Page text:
Entity relationship models are an important part of designing a database due to the increased complexity of their design. E/R diagrams help the designer conceptualize the design graphically as opposed to trying to visualize and describe it through text only. In 1976, Peter Chen introduced the E/R data model using Chen notation. While he did not invent this concept, his paper helped to standardize and popularize the model.

In an Entity relationship diagram (ERD), graphical representations are used to embody database components. Included in these diagrams are entities, attributes, relationships, and cardinalities. Each entity is described by a set of attributes that identify characteristics about the entity. Relationships between entities describe associations among the data. Relationships can be thought of as verbs, linking two or more nouns. Cardinalities represent the number participating in the relationship. Three types of relationship cardinalities can exist: one-to-many (1:M), many-to-many (M:N), and one-to-one (1:1).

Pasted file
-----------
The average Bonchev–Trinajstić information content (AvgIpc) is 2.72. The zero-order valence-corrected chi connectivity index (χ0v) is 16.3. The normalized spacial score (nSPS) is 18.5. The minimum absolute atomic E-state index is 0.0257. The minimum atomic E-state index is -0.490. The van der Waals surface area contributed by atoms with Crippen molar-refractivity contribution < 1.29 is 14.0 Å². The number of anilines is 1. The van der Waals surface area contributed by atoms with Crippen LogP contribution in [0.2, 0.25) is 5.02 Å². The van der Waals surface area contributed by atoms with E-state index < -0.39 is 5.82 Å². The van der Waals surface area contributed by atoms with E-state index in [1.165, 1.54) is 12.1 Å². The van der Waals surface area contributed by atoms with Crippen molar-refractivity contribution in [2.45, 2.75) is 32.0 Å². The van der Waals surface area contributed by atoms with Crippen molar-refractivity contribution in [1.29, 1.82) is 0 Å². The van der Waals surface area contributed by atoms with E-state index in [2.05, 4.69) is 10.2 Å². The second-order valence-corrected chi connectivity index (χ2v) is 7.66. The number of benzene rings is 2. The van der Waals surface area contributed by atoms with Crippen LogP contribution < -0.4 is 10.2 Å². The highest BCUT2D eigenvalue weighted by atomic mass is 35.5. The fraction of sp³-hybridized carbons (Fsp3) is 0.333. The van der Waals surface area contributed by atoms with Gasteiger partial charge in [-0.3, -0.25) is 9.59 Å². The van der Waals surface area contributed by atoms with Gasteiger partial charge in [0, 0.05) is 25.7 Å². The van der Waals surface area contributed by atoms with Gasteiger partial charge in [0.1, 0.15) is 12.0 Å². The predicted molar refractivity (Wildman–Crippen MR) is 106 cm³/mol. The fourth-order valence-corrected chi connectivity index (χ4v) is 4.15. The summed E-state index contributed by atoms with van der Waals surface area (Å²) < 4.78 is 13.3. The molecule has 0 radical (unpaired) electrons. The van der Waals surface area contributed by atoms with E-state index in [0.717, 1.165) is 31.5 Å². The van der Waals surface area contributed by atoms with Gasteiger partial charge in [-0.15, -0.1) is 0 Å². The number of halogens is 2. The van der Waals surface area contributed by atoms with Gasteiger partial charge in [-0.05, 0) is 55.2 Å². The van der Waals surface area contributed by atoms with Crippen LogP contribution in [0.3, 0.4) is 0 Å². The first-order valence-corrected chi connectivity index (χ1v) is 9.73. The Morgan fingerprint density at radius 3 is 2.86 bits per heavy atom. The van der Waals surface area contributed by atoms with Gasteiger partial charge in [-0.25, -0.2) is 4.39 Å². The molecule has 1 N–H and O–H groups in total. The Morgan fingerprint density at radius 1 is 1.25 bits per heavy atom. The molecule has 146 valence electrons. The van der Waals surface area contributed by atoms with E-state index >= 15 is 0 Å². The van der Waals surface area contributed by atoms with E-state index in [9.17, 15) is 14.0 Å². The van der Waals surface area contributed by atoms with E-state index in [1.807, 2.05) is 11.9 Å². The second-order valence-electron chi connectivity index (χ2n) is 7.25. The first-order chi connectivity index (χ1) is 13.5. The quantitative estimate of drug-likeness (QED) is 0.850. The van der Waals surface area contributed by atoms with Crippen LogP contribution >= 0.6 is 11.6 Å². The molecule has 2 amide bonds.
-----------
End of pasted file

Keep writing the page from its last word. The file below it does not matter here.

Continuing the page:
In a Chen notation diagram, entities are represented by rectangles with the entity name written inside. Relationships are represented by a triangle. Two entities can be connected with a line between them and their respective cardinalities written were the line connects each entity. An example of entities and relationships in written form is “one cruise ship carries many passengers.” In this instance, many passengers can only be carried by one cruise ship.

Another type of diagram is known as Crows Foot notation which is derived from Chen notation. It is very similar to Chen notation and the only real differences are in the way that relationships are represented by symbols instead of letter or numbers. Fundamentally however, they are the same.

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